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Umeme’s profit drop threefold to Shs 35bn

Umeme MD, Selestino Babungi (L) breaking down company’s 2017 financial results in Kampala on March 29. Looking on are other company officials.

Company managers say recent concession talk not threat to its future 

Kampala,Uganda | JULIUS BUSINGE | Uganda’s power distributor, Umeme Limited, has recorded a surprise performance in the year ended December 2017, with the net profit dropping threefold to Shs 35bn compared with the previous year.

The less than expected performance was attributed to the disclosures made in the half-year results of last year where the company reported an impairment provision in the amount of Shs 115.2 bn as a result of the changes made in its license by the industry regulator – Electricity Regulatory Authority – regarding Amendment 5 that denied the company of extra income from the sale of extra units of electricity sold beyond the set target. The amount started accumulating since 2012.

The company also experienced an increase in financing costs from Shs69bn in 2016 to Shs97bn last year driven by increased borrowings and related interest rates. Currently, the company’s outstanding long term debt as at the end of last year stood at US$ 181 million.

On a positive note, its total assets marginally grew from Shs 2.2 trillion to Shs 2.3trillion and so was the revenue collection from 98.4% to 100.2%, respectively, during the same period under review.

Similarly, energy losses reduced from 19% to 17.2% while energy sales increased from 2, 567 (GWh) to 2, 760 and customer numbers went up from 951, 000 to over 1.1 million.

Also, ccustomers on pre-paid metering increased to 75.3% of the total customer base compared to 65.0% at end of December 2016 while pre-paid revenue as a proportion of total revenue stood at 21.1%, up from 16.3% at end of December 2016.

As a result, the company has approved Shs 12bn (Shs 7.6 per share) as dividend payable to shareholders in July this year.

This proposed dividend, however, is lower than Shs 18.8 that was paid out for each share for the year in the previous year.

The results came amidst President Yoweri Museveni’s authored letter addressed to the Energy Minister Irene Muloni dated March 21 expressing his dissatisfaction about the company’s performance in relation to tariffs.

According the letter, the President said the company was cheating power users – a vice that began with fraud of inflating the magnitude of technical and commercial losses – which he blamed on some officials in the Ministry of Energy.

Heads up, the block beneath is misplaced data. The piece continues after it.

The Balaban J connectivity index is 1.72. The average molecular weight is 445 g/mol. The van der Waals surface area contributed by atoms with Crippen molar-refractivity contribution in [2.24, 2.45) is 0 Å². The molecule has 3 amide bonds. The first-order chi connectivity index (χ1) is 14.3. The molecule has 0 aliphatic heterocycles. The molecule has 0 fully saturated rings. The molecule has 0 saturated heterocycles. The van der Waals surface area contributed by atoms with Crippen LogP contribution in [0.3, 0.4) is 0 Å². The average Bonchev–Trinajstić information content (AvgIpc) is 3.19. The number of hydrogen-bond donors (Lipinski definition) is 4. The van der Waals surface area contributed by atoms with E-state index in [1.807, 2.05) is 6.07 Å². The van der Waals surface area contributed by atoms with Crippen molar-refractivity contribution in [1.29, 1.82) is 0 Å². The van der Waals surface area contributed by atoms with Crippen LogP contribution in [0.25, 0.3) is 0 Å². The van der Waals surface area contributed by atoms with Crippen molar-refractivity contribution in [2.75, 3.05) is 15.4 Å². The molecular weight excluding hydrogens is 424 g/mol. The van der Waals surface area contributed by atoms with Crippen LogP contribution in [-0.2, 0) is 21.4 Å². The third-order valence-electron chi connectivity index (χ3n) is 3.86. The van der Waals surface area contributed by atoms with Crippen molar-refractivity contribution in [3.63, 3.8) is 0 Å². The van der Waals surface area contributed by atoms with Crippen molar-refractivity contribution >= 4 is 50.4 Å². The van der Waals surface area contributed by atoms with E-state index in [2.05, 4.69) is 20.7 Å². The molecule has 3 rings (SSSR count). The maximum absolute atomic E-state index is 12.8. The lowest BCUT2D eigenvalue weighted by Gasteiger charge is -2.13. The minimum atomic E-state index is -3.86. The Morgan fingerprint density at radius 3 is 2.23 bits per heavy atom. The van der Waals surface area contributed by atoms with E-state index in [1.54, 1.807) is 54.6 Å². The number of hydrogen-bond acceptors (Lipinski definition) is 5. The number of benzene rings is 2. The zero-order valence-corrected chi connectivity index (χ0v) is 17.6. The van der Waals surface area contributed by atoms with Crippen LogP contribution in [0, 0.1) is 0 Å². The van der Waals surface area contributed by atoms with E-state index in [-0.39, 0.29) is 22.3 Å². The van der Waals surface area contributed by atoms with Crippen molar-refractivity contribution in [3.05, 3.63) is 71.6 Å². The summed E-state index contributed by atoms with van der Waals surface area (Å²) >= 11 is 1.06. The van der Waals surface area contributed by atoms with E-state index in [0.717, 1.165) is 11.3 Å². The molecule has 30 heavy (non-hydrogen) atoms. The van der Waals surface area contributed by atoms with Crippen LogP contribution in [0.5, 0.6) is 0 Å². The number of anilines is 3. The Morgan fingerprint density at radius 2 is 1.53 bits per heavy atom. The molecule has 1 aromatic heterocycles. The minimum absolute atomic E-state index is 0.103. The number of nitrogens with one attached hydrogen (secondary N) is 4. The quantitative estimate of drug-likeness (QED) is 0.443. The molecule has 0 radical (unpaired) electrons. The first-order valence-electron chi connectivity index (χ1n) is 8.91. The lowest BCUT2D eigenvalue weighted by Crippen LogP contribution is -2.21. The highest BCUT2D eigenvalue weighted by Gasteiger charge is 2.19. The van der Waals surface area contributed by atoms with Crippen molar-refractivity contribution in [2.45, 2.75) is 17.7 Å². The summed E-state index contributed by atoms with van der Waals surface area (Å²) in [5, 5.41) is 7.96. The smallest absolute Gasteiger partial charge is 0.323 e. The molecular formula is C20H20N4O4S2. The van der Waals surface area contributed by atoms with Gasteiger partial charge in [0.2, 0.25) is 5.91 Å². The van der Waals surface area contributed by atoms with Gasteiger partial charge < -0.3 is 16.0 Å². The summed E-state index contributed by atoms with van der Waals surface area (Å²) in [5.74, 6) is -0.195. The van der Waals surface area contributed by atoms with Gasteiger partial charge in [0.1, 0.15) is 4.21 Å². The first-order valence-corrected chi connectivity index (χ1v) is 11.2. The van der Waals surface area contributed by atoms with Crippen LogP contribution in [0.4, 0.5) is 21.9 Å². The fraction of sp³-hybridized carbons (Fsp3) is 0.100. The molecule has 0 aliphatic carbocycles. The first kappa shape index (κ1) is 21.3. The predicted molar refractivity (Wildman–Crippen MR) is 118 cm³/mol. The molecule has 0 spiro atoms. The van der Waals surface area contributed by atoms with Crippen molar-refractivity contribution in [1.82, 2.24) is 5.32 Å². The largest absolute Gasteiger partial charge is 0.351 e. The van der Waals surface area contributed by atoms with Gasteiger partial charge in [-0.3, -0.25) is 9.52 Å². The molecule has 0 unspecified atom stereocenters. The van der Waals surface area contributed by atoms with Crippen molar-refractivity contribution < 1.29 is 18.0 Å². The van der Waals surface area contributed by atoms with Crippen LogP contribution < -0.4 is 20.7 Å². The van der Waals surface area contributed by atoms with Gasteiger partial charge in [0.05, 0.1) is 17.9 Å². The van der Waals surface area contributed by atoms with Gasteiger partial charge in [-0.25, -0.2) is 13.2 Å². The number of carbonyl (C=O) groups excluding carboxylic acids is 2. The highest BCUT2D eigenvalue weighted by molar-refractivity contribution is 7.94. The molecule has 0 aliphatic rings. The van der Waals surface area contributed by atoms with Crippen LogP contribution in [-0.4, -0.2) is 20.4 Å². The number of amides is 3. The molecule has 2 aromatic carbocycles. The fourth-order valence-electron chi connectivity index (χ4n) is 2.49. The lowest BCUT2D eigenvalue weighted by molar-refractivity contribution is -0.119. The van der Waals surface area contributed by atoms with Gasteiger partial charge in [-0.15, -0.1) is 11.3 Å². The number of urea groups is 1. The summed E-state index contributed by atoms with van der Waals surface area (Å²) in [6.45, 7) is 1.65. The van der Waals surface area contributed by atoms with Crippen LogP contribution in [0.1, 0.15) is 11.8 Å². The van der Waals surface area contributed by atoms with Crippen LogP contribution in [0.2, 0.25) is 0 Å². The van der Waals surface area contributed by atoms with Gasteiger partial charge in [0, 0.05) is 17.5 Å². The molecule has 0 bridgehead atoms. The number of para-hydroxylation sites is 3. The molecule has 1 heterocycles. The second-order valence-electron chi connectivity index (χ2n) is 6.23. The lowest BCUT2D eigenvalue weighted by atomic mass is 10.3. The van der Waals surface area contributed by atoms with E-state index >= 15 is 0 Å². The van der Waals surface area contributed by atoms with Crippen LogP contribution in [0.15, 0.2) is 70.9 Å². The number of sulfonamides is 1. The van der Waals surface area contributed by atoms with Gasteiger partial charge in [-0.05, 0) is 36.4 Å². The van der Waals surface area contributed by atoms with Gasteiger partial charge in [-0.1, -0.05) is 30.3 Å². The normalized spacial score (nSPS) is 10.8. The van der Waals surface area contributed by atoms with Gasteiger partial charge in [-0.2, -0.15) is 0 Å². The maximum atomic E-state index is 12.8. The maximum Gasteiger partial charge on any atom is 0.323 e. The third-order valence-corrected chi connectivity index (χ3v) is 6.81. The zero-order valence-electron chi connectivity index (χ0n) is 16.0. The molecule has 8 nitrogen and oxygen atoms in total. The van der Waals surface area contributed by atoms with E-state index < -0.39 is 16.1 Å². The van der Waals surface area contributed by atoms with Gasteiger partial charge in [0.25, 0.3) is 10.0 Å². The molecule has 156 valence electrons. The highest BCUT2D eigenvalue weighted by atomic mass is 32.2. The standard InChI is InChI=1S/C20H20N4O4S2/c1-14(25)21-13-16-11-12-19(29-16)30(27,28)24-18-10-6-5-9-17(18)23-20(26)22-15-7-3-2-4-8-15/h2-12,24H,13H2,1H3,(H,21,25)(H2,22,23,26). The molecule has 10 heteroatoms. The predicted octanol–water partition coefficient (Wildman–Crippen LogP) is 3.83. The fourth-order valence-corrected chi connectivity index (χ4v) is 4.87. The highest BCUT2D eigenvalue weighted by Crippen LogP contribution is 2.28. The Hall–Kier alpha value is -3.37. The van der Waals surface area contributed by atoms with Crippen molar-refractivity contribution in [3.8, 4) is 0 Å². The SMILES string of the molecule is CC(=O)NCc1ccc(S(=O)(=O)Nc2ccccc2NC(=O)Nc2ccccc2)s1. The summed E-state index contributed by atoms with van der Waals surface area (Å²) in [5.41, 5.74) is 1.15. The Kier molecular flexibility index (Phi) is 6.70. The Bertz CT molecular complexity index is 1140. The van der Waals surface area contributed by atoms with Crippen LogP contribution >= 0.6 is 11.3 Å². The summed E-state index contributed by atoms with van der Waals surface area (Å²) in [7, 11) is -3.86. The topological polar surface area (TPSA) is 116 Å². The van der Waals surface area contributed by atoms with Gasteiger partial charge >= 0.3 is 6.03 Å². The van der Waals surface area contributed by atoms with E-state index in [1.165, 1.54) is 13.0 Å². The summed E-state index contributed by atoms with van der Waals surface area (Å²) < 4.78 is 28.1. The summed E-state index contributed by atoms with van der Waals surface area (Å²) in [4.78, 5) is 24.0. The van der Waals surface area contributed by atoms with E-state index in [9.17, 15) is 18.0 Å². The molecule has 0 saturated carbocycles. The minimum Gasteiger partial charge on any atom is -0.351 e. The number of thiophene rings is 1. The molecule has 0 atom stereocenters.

“I am now directing you to furnish me with the explanation on all these matters,” Museveni wrote. In the same letter, he stressed that there should be no question of renewing Umeme’s concession.

The harsh directive from the big man prompted company officials including its Chairperson of the Board Patrick Bitature and the Managing Director, Selestino Babungi, to hold a special meeting with the President to iron out issues regarding tariffs and its entire operations.

While details from the meeting remain scanty, observers say it was a good step forward for courting the President to reverse his directive especially on not renewing the company’s contract that is set to expire in seven years.

Meanwhile, amidst this good and bad news, the company’s counters on the Uganda and Nairobi Securities Exchange remain muted with the share price settling at Shs 410 per share on the USE and Kshs 12.2 on the NSE since March 21 when different events about the company unfolded.

Key to note is that many shareholders are selling significant number of shares but few are interested in buying – this was in particular observed on the USE in the period leading up to Easter season holiday.

 Big is big

 Joseph Kibuuka, the second in command and head of investment banking at a brokerage firm, Crested Capital, told The Independent on April 03, that basing on the company’s experience in the sector and investment infrastructure in addition to its strong balance sheet, the company remains strong and one to side with on matters electricity distribution.

“With or without the concession Umeme remains a strong company other factors like political remaining constant,” Kibuuka said, adding “The future of the company is not in the hands of the President.”

On the company’s future trading, Kibuuka said investors are yet to decide on the next course of action in line with current news regarding its concession and financial performance for the year 2017 – that were released ahead of Easter season celebrations.

Going forward

Marie Nassiwa, the company’s chief financial officer and Selestino Babungi (MD) told reporters in Kampala on March 29 the company is committed to continue employing the appropriate technology to bring down energy losses, sustain a rigorous safety regime and invest in strengthening the network to improve the quality and reliability of supply. Babungi said they were engaging government on having the company’s contract extended.

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